2. The Renin-Angiotensin System

The renin-angiotensin system (RAS) plays a fundamental role in the regulation of arterial blood pressure, fluid/electrolyte homeostasis, and kidney development [27]. In the RAS, renin cleaves angiotensinogen (AGT) to generate Ang I [Ang-(1–10)] (Figure 2). Ang I is converted by angiotensin-converting enzyme (ACE) to Ang II [Ang-(1–8)], the most powerful effector peptide hormone of the RAS [2830]. Ang II acts via two major G protein-coupled receptors (GPCR): AT1R and AT2R [29]. Most of hypertensinogenic and sodium-retaining actions of Ang II are attributed to the AT1R [31]. In contrast to the AT1R, the AT2R elicits vasodilation, promotes renal sodium excretion, and inhibits proliferation in mesangial cells [3234]. ACE2 is a homologue of ACE which is abundantly expressed in the kidney and acts to counterbalance ACE activity by promoting Ang II degradation to the vasodilator peptide Ang-(1–7) [35, 36]. Ang-(1–7) acts via the GPCR Mas encoded by Mas protooncogene to oppose Ang II-AT1R-mediated effects [37, 38]. Renin is synthesized in juxtaglomerular cells of the afferent arterioles of the kidney as preprorenin [39]. The human renin gene encoding preprorenin is located on chromosome 1 [40]. Cleavage of a 23 amino acid signal peptide at carboxyl terminus of preprorenin generates prorenin. Prorenin is then converted to active renin by cleavage of 43-amino acid N-terminal prosegment by proteases [41, 42]. The kidney secretes both renin and prorenin into the peripheral circulation. Plasma levels of prorenin are approximately 10-fold higher than those of renin [43].

In addition to cleaving AGT, renin binds the (pro)renin receptor (PRR) [44, 45]. The PRR protein is a seven trans-membrane domain receptor encoded for by the ATP6AP2 (ATPase-associated protein2)/PRR gene (subsequently referred to as PRR) located on the X chromosome in humans [44]. The PRR protein exists in three forms: (1) A full-length 35–39 kDa form composed of 3 domains: extracellular, a single transmembrane, and a cytoplasmic, (2) A 28 kDa soluble form found in plasma and urine, and (3) A truncated form containing transmembrane and cytoplasmic domains [42, 45]. In addition to proteolytic activation via cleavage of the prosegment by proteases, prorenin may be activated by binding to the PRR and undergoing a conformational change that does not require removal of the prosegment [44].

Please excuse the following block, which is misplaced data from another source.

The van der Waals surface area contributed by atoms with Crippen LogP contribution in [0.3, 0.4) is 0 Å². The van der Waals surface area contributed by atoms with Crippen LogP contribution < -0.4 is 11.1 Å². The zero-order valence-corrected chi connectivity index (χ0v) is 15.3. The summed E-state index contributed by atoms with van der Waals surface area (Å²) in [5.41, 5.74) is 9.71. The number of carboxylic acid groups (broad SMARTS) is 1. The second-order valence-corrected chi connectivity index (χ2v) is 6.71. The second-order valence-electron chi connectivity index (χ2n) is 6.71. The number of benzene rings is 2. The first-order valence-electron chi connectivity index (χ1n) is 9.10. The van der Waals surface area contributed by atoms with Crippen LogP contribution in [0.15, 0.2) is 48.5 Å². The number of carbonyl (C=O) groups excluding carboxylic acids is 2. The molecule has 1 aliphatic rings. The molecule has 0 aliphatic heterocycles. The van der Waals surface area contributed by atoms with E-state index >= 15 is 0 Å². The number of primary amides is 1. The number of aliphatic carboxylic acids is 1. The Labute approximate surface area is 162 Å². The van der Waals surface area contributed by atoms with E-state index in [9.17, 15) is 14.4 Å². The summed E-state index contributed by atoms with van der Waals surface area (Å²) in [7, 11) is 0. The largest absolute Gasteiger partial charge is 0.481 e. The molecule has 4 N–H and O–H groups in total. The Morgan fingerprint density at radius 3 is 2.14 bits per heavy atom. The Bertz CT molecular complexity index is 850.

2.1. Expression of the RAS Components in the Developing Metanephros

The developing metanephros expresses all the components of the RAS [4648]. In the fetal mouse kidney, renin mRNA is first detected on E14.5 by in situ hybridization in a few scattered foci of cells [46]. By E15.5, renin is widely expressed in branches of the renal artery, interlobar, and arcuate arteries. In the human kidney, renin mRNA is detected at the vascular pole of the glomerulus and in arteries located next to glomeruli [48]. With fetal maturation, renin expression shifts to its mature localization in the juxtaglomerular cells [46, 48]. Studies in renin knockin reporter mice have demonstrated that renin-producing cells may originate from the mesenchyme at E11-E12 before vessel development has occurred [49]. Ontogeny studies have demonstrated that renal renin synthesis is highly activated during early postnatal development in rodents [47]. Because immunoreactive Ang II levels are higher in the fetal and newborn than adult mouse kidney [50, 51], renin is considered to be the rate-limiting factor for Ang II generation during metanephric development. In the adult rat kidney, PRR mRNA and protein are expressed in the collecting duct and the distal nephron [52]. In the CD, the PRR is most abundant at the apical surface of type A intercalated cells where it colocalizes with the vacuolar H+-ATPase [52]. In addition, PRR immunoreactivity is also detected in the podocytes, renal mesangial, vascular smooth muscle, and endothelial cells [5355]. Even though PRR is expressed in Xenopus pronephros [56], the expression of the PRR gene and PRR protein during metanephric development remains to be determined.

2.2. Effect of Pharmacological or Genetic Interruption of the RAS on Kidney Development

Treatment of several animal species or humans with ACE inhibitors or AT1R antagonists during gestation or postnatal metanephrogenesis leads to renal tissue dysplasia [57]. A decrease in the number and size of glomeruli, delay in glomerulogenesis, a reduction in the number and length of the renal arteries accompanied by arterial thickening, tubular dilation and a hypoplastic papilla are observed [58]. Nephrotoxic effects of ACE inhibitors and AT1R antagonists in humans include oligohydramnios and anuria [59, 60]. AGT-, renin-, ACE-, or AT1R-deficient mice exhibit virtually identical phenotypes characterized by vascular hyperplasia, hydronephrosis, hypoplastic medulla, and papilla [6166]. Functionally, Renin-, ACE-, and AT1R-null animals are polyuric and have a reduced ability to concentrate urine [6365]. Deletion of the AT2R in mice causes ectopic UB budding from the nephric duct, duplicated collecting systems, and hydronephrosis [67]. Mutations in the genes encoding for AGT, renin, ACE, or AT1R in humans are associated with renal tubular dysgenesis (RTD) [68, 69]. Kidneys of patients with RTD demonstrate reduced number of proximal tubules, collapsed collecting ducts, enlarged glomeruli, and thickened arteries [69]. Attempts to generate knockout mice with global deletion of the Prr failed [70]. Even though this observation precludes so far determination of the specific role for the PRR in kidney organogenesis, it also indicates that the PRR is essential during development. Targeted inactivation of the Prr gene in mouse cardiomyocytes causes cardiac tissue fibrosis, cardiomyocyte apoptosis, and death within the first several weeks of postnatal life from heart failure [71].